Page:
Previous research has benefited from an exceptionally large number of patients with CHH living in Finland. These landmark studies substantially expanded our knowledge of CHH and led to the discovery of the genetic defect underlying this disease. Our recent studies have described numerous novel findings adding to our understanding of the pathogenesis, immunologic characteristics, disease course and prognosis in CHH.

Recruitment to immunologic studies is opened and our ongoing research projects cover different areas of CHH, such as dental health, malignancies, as well as genetic factors contributing to severe disease course.

Responsible researcher: Svetlana Vakkilainen, MD PhD

WNT1 osteoporosis

WNT1 osteoporosis, first described by our research group in 2013, is rare form of monogenic osteoporosis caused by pathogenic variations in the WNT1-gene. WNT1 is a key ligand to the WNT pathway in bone and its aberrant signaling leads to decreased bone formation and low bone mineral density. Patients with heterozygous mutations present with early-onset and severe osteoporosis with multiple long-bone and vertebral compression fractures, kyphotic stature and loss of adult height, whereas homozygous mutations lead to a more severe osteogenesis imperfecta with short stature and long-bone deformities.

To date, WNT1 osteoporosis is still extremely rare and many of its clinical and molecular characteristics remain largely unknown. We have therefore continued our studies to better understand its skeletal features, extra-skeletal complications and the underlying molecular changes. We use several clinical examinations, such as magnetic resonance imaging and bone biopsy histomorphometry and immunohistochemistry, translational assays, such as biomarker and microRNA assays, and functional approaches, such as cell cultures. Our main aim is to better define the pathological mechanisms in bone and other tissues behind WNT1-related skeletal disorders to improve current means of diagnosis, treatment and follow-up.

Responsible researcher: Riikka Mäkitie, MD PhD

PLS3 osteoporosis

PLS3 osteoporosis is a rare form of X-linked osteoporosis resulting from abnormal function of Plastin 3, encoded by the PLS3-gene. The disease has an early onset and can progress with increasing age, resulting in severe complications by early adulthood. Due its X-chromosomal inheritance, mutation-positive males are typically more severely affected presenting with low bone mineral density and subsequent multiple peripheral and spinal compression fractures already in childhood. The phenotype in mutation-positive females is usually milder but can vary from subclinical osteopenia to osteoporosis with fragility fractures.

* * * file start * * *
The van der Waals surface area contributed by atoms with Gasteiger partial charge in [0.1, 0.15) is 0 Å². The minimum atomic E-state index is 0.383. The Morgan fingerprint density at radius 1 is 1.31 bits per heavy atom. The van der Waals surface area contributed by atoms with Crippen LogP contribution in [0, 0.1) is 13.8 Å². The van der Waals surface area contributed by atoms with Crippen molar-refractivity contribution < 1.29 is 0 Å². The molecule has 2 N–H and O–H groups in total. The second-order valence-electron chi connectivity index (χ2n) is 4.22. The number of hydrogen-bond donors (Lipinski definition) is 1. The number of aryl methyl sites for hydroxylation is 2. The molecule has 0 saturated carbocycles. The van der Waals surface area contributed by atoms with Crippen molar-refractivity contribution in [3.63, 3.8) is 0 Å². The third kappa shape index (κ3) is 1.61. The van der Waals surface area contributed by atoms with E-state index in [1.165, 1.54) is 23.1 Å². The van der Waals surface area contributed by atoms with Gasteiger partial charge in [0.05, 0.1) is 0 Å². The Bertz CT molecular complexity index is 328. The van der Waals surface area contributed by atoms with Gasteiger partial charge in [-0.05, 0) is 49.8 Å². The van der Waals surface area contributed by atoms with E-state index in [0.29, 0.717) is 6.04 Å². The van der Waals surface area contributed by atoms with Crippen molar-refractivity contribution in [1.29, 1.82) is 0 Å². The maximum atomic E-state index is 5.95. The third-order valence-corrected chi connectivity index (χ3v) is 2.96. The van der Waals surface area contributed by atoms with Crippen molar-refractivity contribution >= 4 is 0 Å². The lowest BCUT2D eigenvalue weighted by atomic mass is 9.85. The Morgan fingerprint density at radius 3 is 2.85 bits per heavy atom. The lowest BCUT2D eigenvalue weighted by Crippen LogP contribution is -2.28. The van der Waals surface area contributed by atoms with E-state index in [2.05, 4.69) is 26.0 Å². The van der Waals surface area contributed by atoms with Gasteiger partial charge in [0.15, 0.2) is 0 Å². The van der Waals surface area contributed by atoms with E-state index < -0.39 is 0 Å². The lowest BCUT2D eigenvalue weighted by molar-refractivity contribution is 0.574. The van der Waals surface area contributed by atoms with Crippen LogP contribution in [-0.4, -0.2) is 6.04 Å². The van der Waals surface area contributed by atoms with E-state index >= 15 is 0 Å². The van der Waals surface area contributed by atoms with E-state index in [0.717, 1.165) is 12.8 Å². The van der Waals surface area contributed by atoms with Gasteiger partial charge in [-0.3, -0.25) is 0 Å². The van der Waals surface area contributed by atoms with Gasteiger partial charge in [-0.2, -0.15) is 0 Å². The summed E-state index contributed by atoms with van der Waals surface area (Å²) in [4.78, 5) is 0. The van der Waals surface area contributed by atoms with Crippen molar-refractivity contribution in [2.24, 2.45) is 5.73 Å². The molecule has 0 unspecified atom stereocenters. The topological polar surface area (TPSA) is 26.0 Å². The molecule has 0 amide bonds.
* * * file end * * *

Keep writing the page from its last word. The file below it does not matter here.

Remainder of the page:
Although, to date, several PLS3 mutation-positive patients have been identified worldwide, many of the clinical and molecular features of PLS3 osteoporosis remain incompletely characterized. We have therefore continued our investigations with various clinical and translational studies. We use several clinical examinations, such as magnetic resonance imaging and bone biopsy histomorphometry and immunohistochemistry, translational assays, such as biomarker and microRNA assays, and functional approaches, such as cell cultures. Our main goal is to better understand the pathomechanisms underlying PLS3-related bone diseases, to ultimately help improve our current means of diagnosis and treatment.

Responsible researcher: Riikka Mäkitie, MD PhD

Calvarial doughnut lesions with bone fragility

Calvarial doughnut lesions with bone fragility (CDL) is a rare autosomal dominant skeletal disorder characterized by low bone mineral density, increased spinal and peripheral fractures, and sclerotic doughnut-shaped lesions in the cranial bones. By studying six families with rare skeletal phenotype and osteoporosis, we identified the causative gene, Sphingomyelin Synthase 2 (SGMS2), for CDL. SGMS2 gene encodes a plasma membrane-resident protein that functions in sphingolipid metabolism. Patients carrying mutated forms of SGMS2 gene presented with a spectrum of clinical features ranging from isolated childhood-onset osteoporosis to severe spondylometaphyseal dysplasia with neonatal fractures and marked cranial hyperostosis. In addition to skeletal features, several patients had neurological manifestations. Our findings link plasma membrane-bound sphingomyelin metabolism to skeletal homeostasis through yet unknown mechanisms. Ongoing SGMS2 functional studies through national and international collaborations aim to resolve mechanisms in sphingolipid metabolic pathway that contribute to bone strength and mineralization. The ultimate aim is to increase understanding of biochemical and molecular processes underlying skeletal homeostasis and identify novel therapeutic targets to improve bone health.

Responsible researcher: Minna Pekkinen, PhD